Heartwood by Belva Plain
Delacorte • $26 • February 8, 2011
We were saddened to hear about Belva Plain’s death last fall at the age of 95—she had done a lovely “Meet the Author” feature for us back in 2004 and was a favorite author for many BookPage readers. But she left behind a final manuscript—one that was a sequel to her best-selling 1978 first novel, Evergreen. In Heartwood, the children and grandchildren of Evergreen heroine Anna get their own stories, and as the novel opens, Anna’s daughter Iris is excited about having her three children home for Thanksgiving. Iris thinks the children she has to worry about are her sons, but her daughter Laura is having problems of her own with her husband, Robby.
“You know how my folks love having the whole family together. And Dad loves Thanksgiving. . . .”
“It’s a hyped-up commercial travesty, and you know it.”
It was fashionable in their circle to say things like that, but suddenly, Laura realized that she didn’t believe it. She pictured her parents on Thanksgiving Day after the meal was set out on the dining room table, and everyone was seated. Mom would be glowing, although there would be something tentative in her eyes, because Mom never could trust her happiness. But there would be no such shadow in Dad’s smile. He would look around the table at his handsome children, their spouses and children, and his eyes would shine with the joy of a man who had built a life for himself on the ashes of despair His love of this country that had taken him in was not a hyped-up travesty.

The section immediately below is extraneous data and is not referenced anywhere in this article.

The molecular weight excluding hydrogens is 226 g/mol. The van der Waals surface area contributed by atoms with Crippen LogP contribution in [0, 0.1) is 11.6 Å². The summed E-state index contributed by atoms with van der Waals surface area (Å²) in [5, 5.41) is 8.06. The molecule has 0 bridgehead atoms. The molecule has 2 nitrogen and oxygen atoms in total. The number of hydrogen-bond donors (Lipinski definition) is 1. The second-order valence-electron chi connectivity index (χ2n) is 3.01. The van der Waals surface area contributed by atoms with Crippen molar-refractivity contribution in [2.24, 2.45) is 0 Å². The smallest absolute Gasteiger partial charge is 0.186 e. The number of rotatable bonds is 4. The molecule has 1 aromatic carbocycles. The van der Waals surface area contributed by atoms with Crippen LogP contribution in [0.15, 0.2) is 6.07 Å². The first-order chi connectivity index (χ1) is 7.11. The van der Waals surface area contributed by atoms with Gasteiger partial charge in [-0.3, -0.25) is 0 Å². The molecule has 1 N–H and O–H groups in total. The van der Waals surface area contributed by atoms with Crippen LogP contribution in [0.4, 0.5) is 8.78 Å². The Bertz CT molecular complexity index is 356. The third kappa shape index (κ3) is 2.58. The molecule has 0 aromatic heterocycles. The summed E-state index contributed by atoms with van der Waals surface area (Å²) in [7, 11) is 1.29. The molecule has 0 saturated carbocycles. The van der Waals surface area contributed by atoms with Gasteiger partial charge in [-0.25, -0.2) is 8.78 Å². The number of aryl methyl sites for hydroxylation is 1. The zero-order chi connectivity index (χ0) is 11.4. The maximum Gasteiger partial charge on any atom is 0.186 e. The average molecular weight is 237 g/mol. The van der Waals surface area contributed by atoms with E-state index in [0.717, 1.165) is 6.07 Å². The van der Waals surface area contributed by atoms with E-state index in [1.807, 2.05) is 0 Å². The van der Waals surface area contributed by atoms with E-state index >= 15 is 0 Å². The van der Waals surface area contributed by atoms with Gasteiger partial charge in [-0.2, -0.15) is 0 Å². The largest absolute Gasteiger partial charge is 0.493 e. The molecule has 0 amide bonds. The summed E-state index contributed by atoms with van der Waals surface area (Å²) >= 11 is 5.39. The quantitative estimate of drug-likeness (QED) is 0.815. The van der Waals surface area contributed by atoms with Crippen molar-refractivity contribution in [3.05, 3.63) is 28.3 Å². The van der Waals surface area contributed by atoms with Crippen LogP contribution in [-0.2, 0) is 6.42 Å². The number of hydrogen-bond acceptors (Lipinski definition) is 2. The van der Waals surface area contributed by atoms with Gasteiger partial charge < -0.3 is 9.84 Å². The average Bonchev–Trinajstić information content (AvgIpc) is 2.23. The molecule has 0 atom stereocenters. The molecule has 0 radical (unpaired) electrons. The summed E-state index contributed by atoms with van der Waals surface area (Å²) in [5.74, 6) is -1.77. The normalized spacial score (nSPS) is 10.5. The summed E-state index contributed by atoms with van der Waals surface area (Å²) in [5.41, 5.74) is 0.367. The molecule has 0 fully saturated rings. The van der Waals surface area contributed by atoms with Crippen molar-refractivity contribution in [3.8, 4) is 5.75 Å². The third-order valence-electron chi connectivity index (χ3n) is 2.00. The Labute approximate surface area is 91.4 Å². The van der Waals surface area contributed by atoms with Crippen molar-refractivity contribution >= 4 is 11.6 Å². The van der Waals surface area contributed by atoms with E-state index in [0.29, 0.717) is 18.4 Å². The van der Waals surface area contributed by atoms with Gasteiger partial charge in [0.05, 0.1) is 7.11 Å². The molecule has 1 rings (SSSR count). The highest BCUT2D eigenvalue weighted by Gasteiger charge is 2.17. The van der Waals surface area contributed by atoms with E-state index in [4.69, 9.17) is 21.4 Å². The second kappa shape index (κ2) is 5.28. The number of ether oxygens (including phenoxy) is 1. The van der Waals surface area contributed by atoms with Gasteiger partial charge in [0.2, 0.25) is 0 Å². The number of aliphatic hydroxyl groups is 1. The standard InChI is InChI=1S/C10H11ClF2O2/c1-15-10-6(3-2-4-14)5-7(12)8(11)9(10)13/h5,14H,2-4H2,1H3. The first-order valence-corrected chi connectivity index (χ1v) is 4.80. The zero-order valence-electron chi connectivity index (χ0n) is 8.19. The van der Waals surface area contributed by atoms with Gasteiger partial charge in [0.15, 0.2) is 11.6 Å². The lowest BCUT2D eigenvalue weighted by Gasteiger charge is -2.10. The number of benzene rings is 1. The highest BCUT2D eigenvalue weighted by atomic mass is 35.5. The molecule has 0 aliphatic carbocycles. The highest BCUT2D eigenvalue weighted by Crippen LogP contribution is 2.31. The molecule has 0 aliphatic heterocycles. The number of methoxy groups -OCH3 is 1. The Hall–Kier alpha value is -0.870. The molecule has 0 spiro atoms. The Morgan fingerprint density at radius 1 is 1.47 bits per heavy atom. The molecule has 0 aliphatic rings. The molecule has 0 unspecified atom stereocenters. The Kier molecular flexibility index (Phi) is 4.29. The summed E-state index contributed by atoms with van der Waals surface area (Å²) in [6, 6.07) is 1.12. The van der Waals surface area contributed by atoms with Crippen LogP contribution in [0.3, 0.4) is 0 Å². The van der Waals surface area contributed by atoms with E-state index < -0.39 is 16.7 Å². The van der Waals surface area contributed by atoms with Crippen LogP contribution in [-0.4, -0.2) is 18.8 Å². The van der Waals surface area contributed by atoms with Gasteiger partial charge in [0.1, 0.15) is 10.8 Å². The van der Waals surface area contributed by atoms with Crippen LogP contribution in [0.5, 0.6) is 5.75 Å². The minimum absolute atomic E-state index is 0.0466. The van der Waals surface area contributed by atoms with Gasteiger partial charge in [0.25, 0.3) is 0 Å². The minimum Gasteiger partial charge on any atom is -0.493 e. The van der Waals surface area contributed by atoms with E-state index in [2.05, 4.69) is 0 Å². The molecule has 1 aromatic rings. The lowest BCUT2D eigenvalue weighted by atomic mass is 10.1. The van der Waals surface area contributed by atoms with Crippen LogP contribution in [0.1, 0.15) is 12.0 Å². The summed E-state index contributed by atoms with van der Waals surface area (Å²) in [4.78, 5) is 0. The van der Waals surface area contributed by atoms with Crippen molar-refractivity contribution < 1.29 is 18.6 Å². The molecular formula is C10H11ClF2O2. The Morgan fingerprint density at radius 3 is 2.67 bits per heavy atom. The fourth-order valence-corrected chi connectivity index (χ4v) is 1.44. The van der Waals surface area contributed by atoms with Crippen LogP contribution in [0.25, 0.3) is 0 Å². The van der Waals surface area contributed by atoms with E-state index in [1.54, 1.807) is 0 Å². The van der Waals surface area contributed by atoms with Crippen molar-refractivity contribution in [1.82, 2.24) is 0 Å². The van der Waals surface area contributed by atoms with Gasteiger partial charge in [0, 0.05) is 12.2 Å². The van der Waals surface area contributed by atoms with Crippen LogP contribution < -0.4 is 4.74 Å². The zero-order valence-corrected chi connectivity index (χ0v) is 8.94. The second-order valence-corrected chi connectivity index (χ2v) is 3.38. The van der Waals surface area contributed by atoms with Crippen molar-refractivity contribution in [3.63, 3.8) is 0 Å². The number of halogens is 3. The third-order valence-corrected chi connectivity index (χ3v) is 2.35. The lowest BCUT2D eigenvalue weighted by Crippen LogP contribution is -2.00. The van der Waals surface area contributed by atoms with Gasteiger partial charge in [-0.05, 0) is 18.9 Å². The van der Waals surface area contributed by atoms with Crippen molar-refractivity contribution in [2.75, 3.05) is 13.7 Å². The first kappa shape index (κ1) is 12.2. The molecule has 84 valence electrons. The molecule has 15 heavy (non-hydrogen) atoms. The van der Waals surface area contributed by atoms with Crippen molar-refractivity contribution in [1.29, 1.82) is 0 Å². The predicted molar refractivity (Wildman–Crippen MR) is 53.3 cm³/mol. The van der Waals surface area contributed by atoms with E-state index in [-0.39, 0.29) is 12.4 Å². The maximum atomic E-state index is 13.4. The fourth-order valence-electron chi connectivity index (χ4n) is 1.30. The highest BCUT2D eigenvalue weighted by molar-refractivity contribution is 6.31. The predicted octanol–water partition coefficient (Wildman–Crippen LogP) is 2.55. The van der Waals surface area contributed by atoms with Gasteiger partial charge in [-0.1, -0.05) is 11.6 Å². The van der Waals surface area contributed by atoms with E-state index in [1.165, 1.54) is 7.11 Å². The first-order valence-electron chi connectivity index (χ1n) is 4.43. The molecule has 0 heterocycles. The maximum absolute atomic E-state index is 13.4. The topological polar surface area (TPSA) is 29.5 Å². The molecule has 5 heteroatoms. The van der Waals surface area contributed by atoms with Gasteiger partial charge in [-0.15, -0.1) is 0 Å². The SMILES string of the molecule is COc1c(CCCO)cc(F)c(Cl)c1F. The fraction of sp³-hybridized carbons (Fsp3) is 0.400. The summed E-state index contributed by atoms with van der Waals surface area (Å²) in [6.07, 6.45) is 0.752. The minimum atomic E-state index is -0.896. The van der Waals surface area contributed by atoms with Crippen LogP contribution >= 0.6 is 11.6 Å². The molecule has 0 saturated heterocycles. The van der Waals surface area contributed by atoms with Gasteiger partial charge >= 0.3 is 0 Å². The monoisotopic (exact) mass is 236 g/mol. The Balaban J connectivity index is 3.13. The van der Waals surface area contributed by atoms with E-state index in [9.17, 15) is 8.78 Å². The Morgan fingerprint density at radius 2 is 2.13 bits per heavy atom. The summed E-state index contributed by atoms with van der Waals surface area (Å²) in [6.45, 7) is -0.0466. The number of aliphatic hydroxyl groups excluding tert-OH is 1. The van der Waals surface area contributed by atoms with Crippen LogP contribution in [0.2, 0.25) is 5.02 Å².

“I don’t mean to be corny, but my dad knows in a way that you and I never will what it means to be an American. That’s why he loves to celebrate Thanksgiving. It isn’t just about the food or the Macy’s parade for him. He really does give thanks. You know?” The sullen, closed-off look left Robby’s eyes. For a moment he was the Robby she had loved and married—the sensitive boy who knew what she was thinking before she did. “Please come with me,” she said.
What are you reading this week?